Are You JUST Another Wedding Industry Zombie?

Keep positive energy in your presentation!
by Shannon Underwood and Palmyre Zele

  1. Ask better questions.  It’s simple.  More important than pricing, more important than almost ANYTHING:  They need to know that you care!  Zombies stick to a standard pitch.  One size does not fit all engaged couples.  To win their business, you must hear and absorb how they envision their wedding  and then let them know you GET it.  Otherwise, how can you turn their fairy tale wedding dream into reality?
    If you don’t know what questions to ask, here are a few ideas:
    *  What style do you envision for your wedding day?
    *  Have you set up a Pinterest board yet?  Can I take a peek?
    *  What is the best wedding you have ever attended – and why?
  2. Pay attention.  (No, REALLY pay attention) and connect with the bride and groom on a personal level.  When you’re on the phone, notice unspoken details.  Are they inside or outside?  Did you notice dogs barking in the background and ask their names?  Or did you miss that opportunity to build rapport?  Is the bride whispering?  Maybe she is at work.  See if there is a better time to talk.  These elements are all crucial when creating a relationship.  The bride and groom are more likely to hire someone who treats them with concern, rather than the zombie who has no time to relate.
  3. Time yourself.  If you discuss price with the bride before the 7 minute mark, you are just going through the motions.  Zombie presentations don’t work.  Price should be discussed 10 or more minutes into the meeting.  Why?  Zombies state price ranges before they know the engaged couple.  Brides and grooms want you to get their vision.  They will pay more for an idyllic wedding – if they believe you can interpret it accurately. So it’s critical that you spend the time really absorbing their dream before pricing becomes part of the conversation.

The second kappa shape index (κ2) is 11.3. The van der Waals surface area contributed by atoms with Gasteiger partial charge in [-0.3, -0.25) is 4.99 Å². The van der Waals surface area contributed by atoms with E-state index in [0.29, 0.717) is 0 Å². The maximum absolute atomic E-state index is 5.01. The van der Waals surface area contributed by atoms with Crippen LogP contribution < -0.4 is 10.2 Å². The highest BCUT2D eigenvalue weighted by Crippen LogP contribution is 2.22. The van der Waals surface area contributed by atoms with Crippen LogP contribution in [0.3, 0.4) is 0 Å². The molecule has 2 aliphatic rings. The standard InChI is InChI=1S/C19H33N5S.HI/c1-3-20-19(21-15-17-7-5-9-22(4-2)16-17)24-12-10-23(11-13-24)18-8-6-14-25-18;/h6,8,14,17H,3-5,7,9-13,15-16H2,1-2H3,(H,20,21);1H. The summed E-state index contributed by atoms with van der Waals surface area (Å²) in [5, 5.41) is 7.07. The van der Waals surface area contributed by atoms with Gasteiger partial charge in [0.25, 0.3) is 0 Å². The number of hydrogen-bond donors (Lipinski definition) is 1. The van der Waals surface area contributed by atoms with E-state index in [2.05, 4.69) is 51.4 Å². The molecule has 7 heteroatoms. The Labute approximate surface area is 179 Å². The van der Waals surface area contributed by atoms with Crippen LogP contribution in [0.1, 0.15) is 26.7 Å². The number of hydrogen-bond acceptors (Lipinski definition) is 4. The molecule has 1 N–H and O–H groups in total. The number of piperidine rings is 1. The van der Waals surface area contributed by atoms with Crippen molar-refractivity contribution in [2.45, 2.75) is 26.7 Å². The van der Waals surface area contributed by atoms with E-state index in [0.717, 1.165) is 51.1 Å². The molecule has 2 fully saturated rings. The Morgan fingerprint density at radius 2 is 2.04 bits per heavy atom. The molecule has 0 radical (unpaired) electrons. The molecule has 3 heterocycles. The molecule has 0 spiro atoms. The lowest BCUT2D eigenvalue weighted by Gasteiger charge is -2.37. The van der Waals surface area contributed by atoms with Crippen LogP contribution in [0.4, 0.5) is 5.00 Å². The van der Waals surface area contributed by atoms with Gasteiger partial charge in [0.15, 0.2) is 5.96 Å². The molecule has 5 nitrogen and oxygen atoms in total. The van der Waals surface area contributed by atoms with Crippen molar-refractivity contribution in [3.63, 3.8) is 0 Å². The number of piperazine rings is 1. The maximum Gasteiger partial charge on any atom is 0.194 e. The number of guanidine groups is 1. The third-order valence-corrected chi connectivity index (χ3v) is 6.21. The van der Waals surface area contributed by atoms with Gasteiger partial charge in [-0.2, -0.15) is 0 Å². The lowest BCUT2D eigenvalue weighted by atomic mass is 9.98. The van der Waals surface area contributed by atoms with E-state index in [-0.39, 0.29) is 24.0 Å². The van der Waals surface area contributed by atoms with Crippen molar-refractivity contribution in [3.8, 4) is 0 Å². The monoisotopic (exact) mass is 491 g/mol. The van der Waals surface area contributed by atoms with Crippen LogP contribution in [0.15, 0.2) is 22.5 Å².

4. Trash old leads.  Give your wedding couples one last chance.  If a lead is more than 30 days old leave them a message like this,  “Hi Jessica and Tom…just wanted to check in with you one last time and see if you were still looking for a wedding venue.  If you are, call me back by Monday because our fall dates are filling up fast.  This is Lily with The Wedding Grove and I would love to work with you but this will be my last call to you.”  Remember to leave your name toward the end so they don’t hit delete before listening to your entire message.
  5.  Be a fast talker with a big smile.  There is nothing worse than talking to someone who appears to be bored with their own business.  If you sound like you are in a bit of a hurry, the bride tends to want more of your time.  Reverse psychology in action.  Also they can “hear” your attitude.  If you speak with a flat tone, you’ll come across as bored or disinterested…the zombie on the end of the phone.  Instead, let your enthusiasm shine through – and it can be contagious.  If you cheeks don’t hurt at the end of the phone call you have not presented a positive enough attitude, and you probably didn’t win the sale.

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